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Mechanisms explaining the impact of economic inequality on environmental deterioration

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  • Berthe, Alexandre
  • Elie, Luc

Abstract

Rising economic inequality, often considered intrinsically harmful, is increasingly being viewed as having a number of secondary impacts as well, including impacts on health and economic growth. The ongoing nature of today's environmental crisis also raises questions about inequality's role in environmental deterioration. Despite the large number of papers that have been written on this topic, no theoretical or empirical consensus presently exists. Firstly, our article identifies that authors' conclusions in this area depend on their hypotheses regarding 1) the relationship between individual income and individual environmental pressure, 2) the impact of inequality on the social norms that influence individual environmental pressure, 3) the interests that social groups have in degrading or protecting the environment, 4) how these interests play out in terms of political demands, and 5) how these political demands translate into political decisions. Secondly, the study shows that, despite enabling a general test of the causal relationship between inequality and the environment, the empirical methods utilised do not account for the full range of theoretical mechanisms in play. Hence the suggestion that a research programme be launched to conduct empirical studies of the five aforementioned hypotheses by applying a recursive approach.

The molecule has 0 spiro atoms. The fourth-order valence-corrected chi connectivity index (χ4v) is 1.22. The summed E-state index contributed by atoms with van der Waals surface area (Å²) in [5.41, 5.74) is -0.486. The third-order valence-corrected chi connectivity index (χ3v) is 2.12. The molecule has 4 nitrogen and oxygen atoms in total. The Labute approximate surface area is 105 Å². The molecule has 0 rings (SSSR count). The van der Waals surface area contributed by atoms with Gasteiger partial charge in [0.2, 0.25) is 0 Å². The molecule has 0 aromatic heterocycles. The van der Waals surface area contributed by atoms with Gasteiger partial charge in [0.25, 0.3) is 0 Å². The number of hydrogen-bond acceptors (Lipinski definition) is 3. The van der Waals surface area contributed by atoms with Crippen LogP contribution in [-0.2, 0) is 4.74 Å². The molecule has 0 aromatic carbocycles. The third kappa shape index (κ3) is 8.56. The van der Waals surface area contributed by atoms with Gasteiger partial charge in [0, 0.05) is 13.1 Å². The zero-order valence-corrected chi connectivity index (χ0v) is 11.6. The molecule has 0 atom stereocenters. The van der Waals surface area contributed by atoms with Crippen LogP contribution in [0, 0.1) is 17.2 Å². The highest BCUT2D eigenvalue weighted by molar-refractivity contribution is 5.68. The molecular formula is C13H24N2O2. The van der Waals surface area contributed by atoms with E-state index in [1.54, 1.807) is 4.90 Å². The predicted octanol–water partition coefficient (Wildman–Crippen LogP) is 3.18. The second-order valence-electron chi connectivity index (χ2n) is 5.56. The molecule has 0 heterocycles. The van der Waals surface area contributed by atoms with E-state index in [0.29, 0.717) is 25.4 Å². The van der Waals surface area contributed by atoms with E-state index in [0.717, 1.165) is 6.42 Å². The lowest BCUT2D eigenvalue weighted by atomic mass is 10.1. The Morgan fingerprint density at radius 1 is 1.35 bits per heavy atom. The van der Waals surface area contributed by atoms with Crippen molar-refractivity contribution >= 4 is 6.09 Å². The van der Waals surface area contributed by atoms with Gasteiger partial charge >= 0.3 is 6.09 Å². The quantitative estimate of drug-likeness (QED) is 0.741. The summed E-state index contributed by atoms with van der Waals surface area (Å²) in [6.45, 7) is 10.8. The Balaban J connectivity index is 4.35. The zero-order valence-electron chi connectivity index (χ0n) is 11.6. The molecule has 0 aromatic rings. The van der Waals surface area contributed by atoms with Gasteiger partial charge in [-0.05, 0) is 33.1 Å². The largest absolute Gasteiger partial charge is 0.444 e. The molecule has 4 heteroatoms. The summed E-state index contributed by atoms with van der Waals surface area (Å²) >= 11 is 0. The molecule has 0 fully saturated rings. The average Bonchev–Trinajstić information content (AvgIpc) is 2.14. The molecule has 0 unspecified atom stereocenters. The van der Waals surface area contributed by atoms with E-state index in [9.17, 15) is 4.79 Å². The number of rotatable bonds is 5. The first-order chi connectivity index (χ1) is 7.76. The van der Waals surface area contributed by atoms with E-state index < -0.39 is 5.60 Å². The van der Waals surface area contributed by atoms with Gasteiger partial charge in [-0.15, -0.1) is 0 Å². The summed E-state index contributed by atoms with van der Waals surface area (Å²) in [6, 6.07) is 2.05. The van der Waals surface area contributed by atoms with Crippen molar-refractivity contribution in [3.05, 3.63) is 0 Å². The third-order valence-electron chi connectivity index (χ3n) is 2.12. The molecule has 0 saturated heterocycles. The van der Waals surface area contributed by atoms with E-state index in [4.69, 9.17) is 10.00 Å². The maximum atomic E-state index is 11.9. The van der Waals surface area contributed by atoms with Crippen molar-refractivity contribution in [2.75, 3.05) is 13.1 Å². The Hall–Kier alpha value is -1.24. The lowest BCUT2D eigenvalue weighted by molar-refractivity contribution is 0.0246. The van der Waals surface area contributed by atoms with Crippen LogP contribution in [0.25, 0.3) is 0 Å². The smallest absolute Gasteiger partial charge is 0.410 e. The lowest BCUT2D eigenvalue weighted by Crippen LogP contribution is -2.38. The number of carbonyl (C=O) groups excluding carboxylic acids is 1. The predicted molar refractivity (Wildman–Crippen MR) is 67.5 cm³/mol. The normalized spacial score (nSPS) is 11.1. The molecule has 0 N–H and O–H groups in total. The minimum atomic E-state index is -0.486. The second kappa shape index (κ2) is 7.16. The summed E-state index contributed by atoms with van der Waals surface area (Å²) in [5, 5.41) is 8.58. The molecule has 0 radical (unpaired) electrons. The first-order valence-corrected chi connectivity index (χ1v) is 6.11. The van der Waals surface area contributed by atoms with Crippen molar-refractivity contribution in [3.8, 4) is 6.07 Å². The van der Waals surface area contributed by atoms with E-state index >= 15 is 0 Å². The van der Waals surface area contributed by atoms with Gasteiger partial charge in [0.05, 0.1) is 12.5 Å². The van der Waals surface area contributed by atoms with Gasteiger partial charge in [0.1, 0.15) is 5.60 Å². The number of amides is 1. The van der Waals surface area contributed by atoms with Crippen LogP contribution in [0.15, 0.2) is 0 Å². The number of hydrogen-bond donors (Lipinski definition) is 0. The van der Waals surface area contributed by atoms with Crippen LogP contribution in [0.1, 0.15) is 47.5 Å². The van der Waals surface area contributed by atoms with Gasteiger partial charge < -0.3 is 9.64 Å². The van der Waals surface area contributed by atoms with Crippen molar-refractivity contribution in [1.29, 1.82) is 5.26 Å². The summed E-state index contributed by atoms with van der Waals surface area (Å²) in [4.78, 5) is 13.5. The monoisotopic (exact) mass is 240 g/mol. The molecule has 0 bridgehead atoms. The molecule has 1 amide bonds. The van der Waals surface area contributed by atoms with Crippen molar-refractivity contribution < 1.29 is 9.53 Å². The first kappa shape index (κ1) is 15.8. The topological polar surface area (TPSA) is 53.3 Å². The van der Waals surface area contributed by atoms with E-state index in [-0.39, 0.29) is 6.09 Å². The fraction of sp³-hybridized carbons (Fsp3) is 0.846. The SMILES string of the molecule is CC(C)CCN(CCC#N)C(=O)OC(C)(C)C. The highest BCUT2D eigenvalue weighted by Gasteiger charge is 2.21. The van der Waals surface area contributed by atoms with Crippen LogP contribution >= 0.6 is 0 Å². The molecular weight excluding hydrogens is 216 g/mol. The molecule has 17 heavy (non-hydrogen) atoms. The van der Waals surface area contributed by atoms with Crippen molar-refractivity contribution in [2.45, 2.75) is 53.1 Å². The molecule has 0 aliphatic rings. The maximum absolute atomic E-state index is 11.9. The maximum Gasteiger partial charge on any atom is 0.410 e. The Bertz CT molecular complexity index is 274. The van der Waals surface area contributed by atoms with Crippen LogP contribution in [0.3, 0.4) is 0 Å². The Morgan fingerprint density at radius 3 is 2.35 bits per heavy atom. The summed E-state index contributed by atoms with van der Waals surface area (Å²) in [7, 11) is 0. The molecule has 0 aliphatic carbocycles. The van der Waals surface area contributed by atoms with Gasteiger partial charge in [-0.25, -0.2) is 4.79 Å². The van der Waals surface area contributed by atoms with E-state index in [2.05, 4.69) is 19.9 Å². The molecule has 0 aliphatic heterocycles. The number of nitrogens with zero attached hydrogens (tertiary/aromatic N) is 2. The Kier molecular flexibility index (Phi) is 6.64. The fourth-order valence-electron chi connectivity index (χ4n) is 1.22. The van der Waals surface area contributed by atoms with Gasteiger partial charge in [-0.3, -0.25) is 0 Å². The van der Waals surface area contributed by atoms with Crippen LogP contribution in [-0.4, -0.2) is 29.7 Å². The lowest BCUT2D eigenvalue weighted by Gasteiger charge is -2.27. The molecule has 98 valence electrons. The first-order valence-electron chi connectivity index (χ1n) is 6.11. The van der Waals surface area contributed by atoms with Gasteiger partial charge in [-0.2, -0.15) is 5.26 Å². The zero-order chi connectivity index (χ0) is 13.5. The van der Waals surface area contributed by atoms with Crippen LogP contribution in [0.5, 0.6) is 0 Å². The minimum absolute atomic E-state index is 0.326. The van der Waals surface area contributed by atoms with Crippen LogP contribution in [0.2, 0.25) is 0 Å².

Suggested Citation

  • Berthe, Alexandre & Elie, Luc, 2015. "Mechanisms explaining the impact of economic inequality on environmental deterioration," Ecological Economics, Elsevier, vol. 116(C), pages 191-200.
  • Handle: RePEc:eee:ecolec:v:116:y:2015:i:c:p:191-200
    DOI: 10.1016/j.ecolecon.2015.04.026
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    2. repec:eee:rensus:v:74:y:2017:i:c:p:1336-1345 is not listed on IDEAS
    3. repec:eee:ecolec:v:142:y:2017:i:c:p:249-256 is not listed on IDEAS
    4. Kashwan, Prakash, 2017. "Inequality, democracy, and the environment: A cross-national analysis," Ecological Economics, Elsevier, vol. 131(C), pages 139-151.
    5. Lutz Sager, 2017. "Income inequality and carbon consumption: evidence from environmental Engel curves," GRI Working Papers 285, Grantham Research Institute on Climate Change and the Environment.

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